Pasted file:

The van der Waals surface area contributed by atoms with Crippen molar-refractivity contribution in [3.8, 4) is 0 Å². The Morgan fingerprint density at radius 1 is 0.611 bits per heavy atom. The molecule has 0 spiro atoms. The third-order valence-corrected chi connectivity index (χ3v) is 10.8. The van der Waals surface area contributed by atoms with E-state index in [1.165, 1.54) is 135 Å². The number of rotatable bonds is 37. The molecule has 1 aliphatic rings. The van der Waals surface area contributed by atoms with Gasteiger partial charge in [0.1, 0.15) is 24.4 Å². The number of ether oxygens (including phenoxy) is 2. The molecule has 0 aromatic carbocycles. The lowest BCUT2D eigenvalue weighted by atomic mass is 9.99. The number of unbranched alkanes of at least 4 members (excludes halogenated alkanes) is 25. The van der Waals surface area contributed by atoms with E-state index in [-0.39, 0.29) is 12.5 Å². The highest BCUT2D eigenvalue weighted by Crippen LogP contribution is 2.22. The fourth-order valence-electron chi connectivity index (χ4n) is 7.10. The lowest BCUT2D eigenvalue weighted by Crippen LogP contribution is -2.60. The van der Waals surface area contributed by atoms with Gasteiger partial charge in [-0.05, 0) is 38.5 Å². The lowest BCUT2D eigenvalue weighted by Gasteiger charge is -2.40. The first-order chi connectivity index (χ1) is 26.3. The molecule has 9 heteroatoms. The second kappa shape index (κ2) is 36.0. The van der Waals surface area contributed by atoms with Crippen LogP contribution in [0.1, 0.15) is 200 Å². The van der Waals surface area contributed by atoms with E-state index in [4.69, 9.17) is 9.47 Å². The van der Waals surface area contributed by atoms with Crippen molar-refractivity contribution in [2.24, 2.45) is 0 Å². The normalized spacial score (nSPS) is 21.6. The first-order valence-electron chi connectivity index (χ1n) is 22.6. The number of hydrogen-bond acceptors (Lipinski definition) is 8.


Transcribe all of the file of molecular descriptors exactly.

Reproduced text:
The van der Waals surface area contributed by atoms with Crippen molar-refractivity contribution in [3.8, 4) is 0 Å². The Morgan fingerprint density at radius 1 is 0.611 bits per heavy atom. The molecule has 0 spiro atoms. The third-order valence-corrected chi connectivity index (χ3v) is 10.8. The van der Waals surface area contributed by atoms with E-state index in [1.165, 1.54) is 135 Å². The number of rotatable bonds is 37. The molecule has 1 aliphatic rings. The van der Waals surface area contributed by atoms with Gasteiger partial charge in [0.1, 0.15) is 24.4 Å². The number of ether oxygens (including phenoxy) is 2. The molecule has 0 aromatic carbocycles. The lowest BCUT2D eigenvalue weighted by atomic mass is 9.99. The number of unbranched alkanes of at least 4 members (excludes halogenated alkanes) is 25. The van der Waals surface area contributed by atoms with E-state index in [-0.39, 0.29) is 12.5 Å². The highest BCUT2D eigenvalue weighted by Crippen LogP contribution is 2.22. The fourth-order valence-electron chi connectivity index (χ4n) is 7.10. The lowest BCUT2D eigenvalue weighted by Crippen LogP contribution is -2.60. The van der Waals surface area contributed by atoms with Gasteiger partial charge in [-0.05, 0) is 38.5 Å². The lowest BCUT2D eigenvalue weighted by Gasteiger charge is -2.40. The first-order chi connectivity index (χ1) is 26.3. The molecule has 9 heteroatoms. The second kappa shape index (κ2) is 36.0. The van der Waals surface area contributed by atoms with Crippen LogP contribution in [0.1, 0.15) is 200 Å². The van der Waals surface area contributed by atoms with E-state index in [4.69, 9.17) is 9.47 Å². The van der Waals surface area contributed by atoms with Crippen molar-refractivity contribution in [2.24, 2.45) is 0 Å². The normalized spacial score (nSPS) is 21.6. The first-order valence-electron chi connectivity index (χ1n) is 22.6. The number of hydrogen-bond acceptors (Lipinski definition) is 8.